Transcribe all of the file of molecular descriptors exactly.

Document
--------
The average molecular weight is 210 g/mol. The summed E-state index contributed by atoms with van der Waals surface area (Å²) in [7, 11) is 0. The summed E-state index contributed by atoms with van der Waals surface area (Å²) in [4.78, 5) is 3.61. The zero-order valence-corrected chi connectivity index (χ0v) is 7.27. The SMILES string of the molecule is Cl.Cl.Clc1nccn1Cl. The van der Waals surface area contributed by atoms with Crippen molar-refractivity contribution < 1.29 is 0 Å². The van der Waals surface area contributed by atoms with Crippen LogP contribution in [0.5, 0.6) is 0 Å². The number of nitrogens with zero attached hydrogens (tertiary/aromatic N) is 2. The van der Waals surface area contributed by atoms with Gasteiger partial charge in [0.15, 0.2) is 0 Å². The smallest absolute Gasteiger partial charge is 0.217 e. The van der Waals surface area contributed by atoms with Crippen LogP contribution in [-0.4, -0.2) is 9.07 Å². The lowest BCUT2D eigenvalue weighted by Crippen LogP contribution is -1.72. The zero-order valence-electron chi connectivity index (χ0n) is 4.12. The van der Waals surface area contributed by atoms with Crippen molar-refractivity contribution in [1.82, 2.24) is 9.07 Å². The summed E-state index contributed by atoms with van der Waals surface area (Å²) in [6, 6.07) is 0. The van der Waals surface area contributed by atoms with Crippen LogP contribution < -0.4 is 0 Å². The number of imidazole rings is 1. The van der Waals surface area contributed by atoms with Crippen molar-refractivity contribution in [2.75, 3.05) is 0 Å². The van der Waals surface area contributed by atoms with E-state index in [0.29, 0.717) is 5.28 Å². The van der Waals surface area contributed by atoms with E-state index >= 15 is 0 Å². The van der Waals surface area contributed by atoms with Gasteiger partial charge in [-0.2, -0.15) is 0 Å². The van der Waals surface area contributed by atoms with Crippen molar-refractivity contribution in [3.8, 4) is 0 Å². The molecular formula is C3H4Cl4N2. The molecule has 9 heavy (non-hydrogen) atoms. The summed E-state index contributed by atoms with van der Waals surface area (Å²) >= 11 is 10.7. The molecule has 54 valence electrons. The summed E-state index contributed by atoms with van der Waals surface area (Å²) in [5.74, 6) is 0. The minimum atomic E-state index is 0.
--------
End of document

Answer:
The average molecular weight is 210 g/mol. The summed E-state index contributed by atoms with van der Waals surface area (Å²) in [7, 11) is 0. The summed E-state index contributed by atoms with van der Waals surface area (Å²) in [4.78, 5) is 3.61. The zero-order valence-corrected chi connectivity index (χ0v) is 7.27. The SMILES string of the molecule is Cl.Cl.Clc1nccn1Cl. The van der Waals surface area contributed by atoms with Crippen molar-refractivity contribution < 1.29 is 0 Å². The van der Waals surface area contributed by atoms with Crippen LogP contribution in [0.5, 0.6) is 0 Å². The number of nitrogens with zero attached hydrogens (tertiary/aromatic N) is 2. The van der Waals surface area contributed by atoms with Gasteiger partial charge in [0.15, 0.2) is 0 Å². The smallest absolute Gasteiger partial charge is 0.217 e. The van der Waals surface area contributed by atoms with Crippen LogP contribution in [-0.4, -0.2) is 9.07 Å². The lowest BCUT2D eigenvalue weighted by Crippen LogP contribution is -1.72. The zero-order valence-electron chi connectivity index (χ0n) is 4.12. The van der Waals surface area contributed by atoms with Crippen molar-refractivity contribution in [1.82, 2.24) is 9.07 Å². The summed E-state index contributed by atoms with van der Waals surface area (Å²) in [6, 6.07) is 0. The van der Waals surface area contributed by atoms with Crippen LogP contribution < -0.4 is 0 Å². The number of imidazole rings is 1. The van der Waals surface area contributed by atoms with Crippen molar-refractivity contribution in [2.75, 3.05) is 0 Å². The van der Waals surface area contributed by atoms with E-state index in [0.29, 0.717) is 5.28 Å². The van der Waals surface area contributed by atoms with E-state index >= 15 is 0 Å². The van der Waals surface area contributed by atoms with Gasteiger partial charge in [-0.2, -0.15) is 0 Å². The van der Waals surface area contributed by atoms with Crippen molar-refractivity contribution in [3.8, 4) is 0 Å². The molecular formula is C3H4Cl4N2. The molecule has 9 heavy (non-hydrogen) atoms. The summed E-state index contributed by atoms with van der Waals surface area (Å²) >= 11 is 10.7. The molecule has 54 valence electrons. The summed E-state index contributed by atoms with van der Waals surface area (Å²) in [5.74, 6) is 0. The minimum atomic E-state index is 0.